(Photo by Victor Ladd © 2017) 
Sunny Nash pointing out artifacts from her own Legacy
To help students understand how to build their own
“Cultural Alliance Long Beach (CALB) supports universal concepts of art, as more than traditional forms of creative expression,” said Victor Ladd, CALB Vice President. “Art embraces traditional forms, as well as the preservation of expressions of cultural heritage, which Sunny Nash demonstrates in her presentation to Long Beach students.”

Nash displayed a collection of family artifacts belonging to her parents and grandparents, and a selection of newspaper columns she wrote about life with her part-Comanche grandmother before and during the Civil Rights Movement. 

(Photo by Victor Ladd © 2017)
Sunny Nash and Students
View Her Published Journalism
The newspaper columns were published originally in the State Lines section of Texas Magazine in The Houston Chronicle (Sunday Edition). The column and other articles Nash authored were syndicated nationally in Hearst and Knight-Ridder papers

Selections from Nash's newspaper columns were collected into her book, Bigmama Didn’t Shop At Woolworth’s, recognized by the Association of American University Presses as a book for understanding U.S. race relations, and recommended by Miami-Dade Public Library System for Native American Collections. 

Nash previewed a portion of the How a Child Builds Legacy exhibition at the Khmer Parent Association Mother Daughter Conference, where her efforts were honored with a California State Senate Citation by Senator Ricardo Lara and a Jeannine Pearce Award.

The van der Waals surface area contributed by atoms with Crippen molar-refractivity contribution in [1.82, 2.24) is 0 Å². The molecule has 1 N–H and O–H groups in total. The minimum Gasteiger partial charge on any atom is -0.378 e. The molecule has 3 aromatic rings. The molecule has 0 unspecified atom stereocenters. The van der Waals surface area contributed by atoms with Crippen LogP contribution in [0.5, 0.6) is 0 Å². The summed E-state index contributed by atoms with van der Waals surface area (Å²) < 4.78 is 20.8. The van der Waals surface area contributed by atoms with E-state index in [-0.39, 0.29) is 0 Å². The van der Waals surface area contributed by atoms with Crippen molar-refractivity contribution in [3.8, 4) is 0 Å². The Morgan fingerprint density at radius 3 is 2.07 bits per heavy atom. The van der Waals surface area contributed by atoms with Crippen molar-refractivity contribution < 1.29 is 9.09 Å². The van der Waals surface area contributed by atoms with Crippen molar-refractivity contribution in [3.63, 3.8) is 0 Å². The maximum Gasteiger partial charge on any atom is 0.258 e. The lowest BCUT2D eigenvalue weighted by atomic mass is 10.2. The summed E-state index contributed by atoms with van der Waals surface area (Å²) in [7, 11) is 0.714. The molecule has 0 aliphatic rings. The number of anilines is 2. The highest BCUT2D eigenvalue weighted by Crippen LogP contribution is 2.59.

How a Child Builds Legacy provides tools we all need to assert control over our environment--our lives, our legacy--to determine how we want to live and to be remembered,” Nash said. “Don’t all human beings deserve a chance to use tools that help them find meaning in life?” 


~30~



Sunny Nash
Author-Journalist
    Bigmama Didn’t Shop  At Woolworth’s  Sunny Nash

Hard Cover

Amazon Kindle
Sunny Nash, former nationally syndicated newspaper columnist, is the author of a nonfiction book about life before and during the Civil Rights Movement with her part-Comanche grandmother, Bigmama Didn’t Shop At Woolworth’s, selected by the American Association of University Presses as a Book for Understanding U.S. Race Relations, and recommended by the Miami-Dade (Florida) Public Library System for Native American Collections.

Sunny Nash is an award winning writer and three-time winner of Arts Council for Long Beach Professional Artist Fellowship Awards: 2003, 2009 and 2014-15. Her most recent Arts Council for Long Beach award is a 2016-17 grant for cultural heritage preservation programs, How a Child Build Legacy, designed to encourage young students to prepare archives of their accomplishments and plan for their future achievements.

Sunny Nash earned a Bachelor of Arts in Journalism & Mass Communication, Texas A&M University; Postgraduate Media Studies Certificate, Cronkite School of Journalism & Mass Communications, Arizona State University; Postgraduate Diploma, Instructional Technology, University of California, San Diego; Constitution Studies, James Madison’s Montpelier Center for the Constitution; and Postgraduate Digital Literacy Certificate, Simmons College Graduate School of Library & Information Science, Boston. Sunny Nash’s international studies include Intellectual Property Law, World Intellectual Property Organization Academy, Geneva, Switzerland; Diplomacy, Culture and Communication, United Nations; Research Methodology, Digital Preservation, Online Archival Information Systems, University of London; and Archival Data Governance, National Archives of Australia, Melbourne. 


© 2017 Sunny Nash. All Rights Reserved Worldwide.
 www.sunnynash.blogspot.com 
~Thank You~